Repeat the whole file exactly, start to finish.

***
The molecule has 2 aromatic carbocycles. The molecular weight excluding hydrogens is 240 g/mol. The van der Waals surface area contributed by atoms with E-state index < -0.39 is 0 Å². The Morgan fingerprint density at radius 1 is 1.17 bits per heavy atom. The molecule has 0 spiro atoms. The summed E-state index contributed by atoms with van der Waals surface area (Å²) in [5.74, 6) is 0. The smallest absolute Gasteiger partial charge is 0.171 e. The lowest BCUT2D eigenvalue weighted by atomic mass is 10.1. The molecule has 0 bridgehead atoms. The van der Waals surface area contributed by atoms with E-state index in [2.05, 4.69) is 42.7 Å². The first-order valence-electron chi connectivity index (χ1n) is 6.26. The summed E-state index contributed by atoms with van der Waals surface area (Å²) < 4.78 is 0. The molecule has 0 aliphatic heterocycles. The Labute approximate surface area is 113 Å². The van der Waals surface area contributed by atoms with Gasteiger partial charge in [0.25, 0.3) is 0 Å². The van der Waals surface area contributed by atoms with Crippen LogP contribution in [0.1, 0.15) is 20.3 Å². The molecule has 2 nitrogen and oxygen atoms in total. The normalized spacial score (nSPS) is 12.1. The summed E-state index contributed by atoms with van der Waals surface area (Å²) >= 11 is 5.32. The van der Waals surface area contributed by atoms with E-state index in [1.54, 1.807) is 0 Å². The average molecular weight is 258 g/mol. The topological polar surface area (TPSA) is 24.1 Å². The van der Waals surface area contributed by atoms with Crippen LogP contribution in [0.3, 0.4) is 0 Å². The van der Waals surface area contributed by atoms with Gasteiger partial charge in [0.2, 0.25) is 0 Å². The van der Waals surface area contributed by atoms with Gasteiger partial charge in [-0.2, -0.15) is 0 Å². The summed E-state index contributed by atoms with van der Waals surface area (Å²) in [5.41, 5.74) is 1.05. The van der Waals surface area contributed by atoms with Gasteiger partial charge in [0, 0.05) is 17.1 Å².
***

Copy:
The molecule has 2 aromatic carbocycles. The molecular weight excluding hydrogens is 240 g/mol. The van der Waals surface area contributed by atoms with E-state index < -0.39 is 0 Å². The Morgan fingerprint density at radius 1 is 1.17 bits per heavy atom. The molecule has 0 spiro atoms. The summed E-state index contributed by atoms with van der Waals surface area (Å²) in [5.74, 6) is 0. The smallest absolute Gasteiger partial charge is 0.171 e. The lowest BCUT2D eigenvalue weighted by atomic mass is 10.1. The molecule has 0 bridgehead atoms. The van der Waals surface area contributed by atoms with E-state index in [2.05, 4.69) is 42.7 Å². The first-order valence-electron chi connectivity index (χ1n) is 6.26. The summed E-state index contributed by atoms with van der Waals surface area (Å²) < 4.78 is 0. The molecule has 0 aliphatic heterocycles. The Labute approximate surface area is 113 Å². The van der Waals surface area contributed by atoms with Gasteiger partial charge in [0.25, 0.3) is 0 Å². The van der Waals surface area contributed by atoms with Crippen LogP contribution in [0.1, 0.15) is 20.3 Å². The molecule has 2 nitrogen and oxygen atoms in total. The normalized spacial score (nSPS) is 12.1. The summed E-state index contributed by atoms with van der Waals surface area (Å²) >= 11 is 5.32. The van der Waals surface area contributed by atoms with E-state index in [1.54, 1.807) is 0 Å². The average molecular weight is 258 g/mol. The topological polar surface area (TPSA) is 24.1 Å². The van der Waals surface area contributed by atoms with Crippen LogP contribution in [0.3, 0.4) is 0 Å². The van der Waals surface area contributed by atoms with Gasteiger partial charge in [0.2, 0.25) is 0 Å². The van der Waals surface area contributed by atoms with Gasteiger partial charge in [-0.2, -0.15) is 0 Å². The summed E-state index contributed by atoms with van der Waals surface area (Å²) in [5.41, 5.74) is 1.05. The van der Waals surface area contributed by atoms with Gasteiger partial charge in [0, 0.05) is 17.1 Å².